Wet Ontologies, Fluid Spaces: Giving Depth to Volume through Oceanic Thinking

Phil Steinberg, Kimberley Peters

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Abstract

This paper expands on recent attempts to destabilise the static, bordered, and linear framings that typify human geographical studies of place, territory, and time. In a world conceptualised as open, immanent, and ever-becoming, scholars have turned away from notions of fixity towards fluidity and flow, and, in so doing, have developed networked, ‘flat’ ontologies. Recent attempts have gone further, challenging the horizontalism inherent in such approaches by opening up a vertical world of volume. In this paper we contend that such approaches are still somewhat lacking. The vertical element of volume is all too often abstract and dematerialised; the emphasis on materiality that is typically used to rectify this excess of abstraction tends to reproduce a sense of matter as fixed and grounded; and the temporality that is employed to reintroduce ‘motion’ to matter has the unintended effect of signalling a periodised sense of time that minimises the chaotic underpinnings and experiences of place. We argue that the ocean is an ideal spatial foundation for addressing these challenges since it is indisputably voluminous, stubbornly material, and unmistakably undergoing continual reformation, and that a ‘wet ontology’ can reinvigorate, redirect, and reshape debates that are all too often restricted by terrestrial limits.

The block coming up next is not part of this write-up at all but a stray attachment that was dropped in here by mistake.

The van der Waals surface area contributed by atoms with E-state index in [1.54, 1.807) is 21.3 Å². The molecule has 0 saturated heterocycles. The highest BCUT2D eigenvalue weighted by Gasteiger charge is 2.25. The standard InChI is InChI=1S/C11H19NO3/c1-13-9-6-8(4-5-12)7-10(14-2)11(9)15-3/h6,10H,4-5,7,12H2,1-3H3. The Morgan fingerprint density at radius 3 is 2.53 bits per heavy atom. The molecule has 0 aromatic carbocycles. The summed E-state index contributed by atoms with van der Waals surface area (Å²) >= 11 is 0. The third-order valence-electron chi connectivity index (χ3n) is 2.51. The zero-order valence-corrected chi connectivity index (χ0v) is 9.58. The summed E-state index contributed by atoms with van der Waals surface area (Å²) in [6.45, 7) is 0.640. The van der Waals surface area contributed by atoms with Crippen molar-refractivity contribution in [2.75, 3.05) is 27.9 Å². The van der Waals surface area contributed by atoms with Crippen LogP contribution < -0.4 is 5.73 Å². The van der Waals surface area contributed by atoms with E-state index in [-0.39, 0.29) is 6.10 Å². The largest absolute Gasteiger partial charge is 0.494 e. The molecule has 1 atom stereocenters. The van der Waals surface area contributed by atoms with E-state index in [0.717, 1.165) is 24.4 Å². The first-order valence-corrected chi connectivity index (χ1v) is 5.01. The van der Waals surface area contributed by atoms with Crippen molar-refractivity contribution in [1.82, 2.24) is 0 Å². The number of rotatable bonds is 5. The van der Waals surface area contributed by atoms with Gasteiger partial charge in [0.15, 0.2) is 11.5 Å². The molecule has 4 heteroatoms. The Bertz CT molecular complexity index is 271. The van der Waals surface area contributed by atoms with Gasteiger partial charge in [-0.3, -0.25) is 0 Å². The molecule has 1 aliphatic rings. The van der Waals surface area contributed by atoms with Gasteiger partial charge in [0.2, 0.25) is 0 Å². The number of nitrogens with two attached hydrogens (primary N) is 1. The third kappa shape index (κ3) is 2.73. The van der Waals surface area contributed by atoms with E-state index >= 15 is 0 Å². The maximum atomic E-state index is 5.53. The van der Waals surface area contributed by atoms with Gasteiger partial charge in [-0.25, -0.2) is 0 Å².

Original languageEnglish
Pages (from-to)247-264
Number of pages18
JournalEnvironment and Planning D: Society and Space
Volume33
Issue number2
Early online date09 Mar 2015
DOIs
Publication statusPublished - 01 Apr 2015

Keywords

  • depth
  • liquid
  • ocean
  • sea
  • volume
  • water

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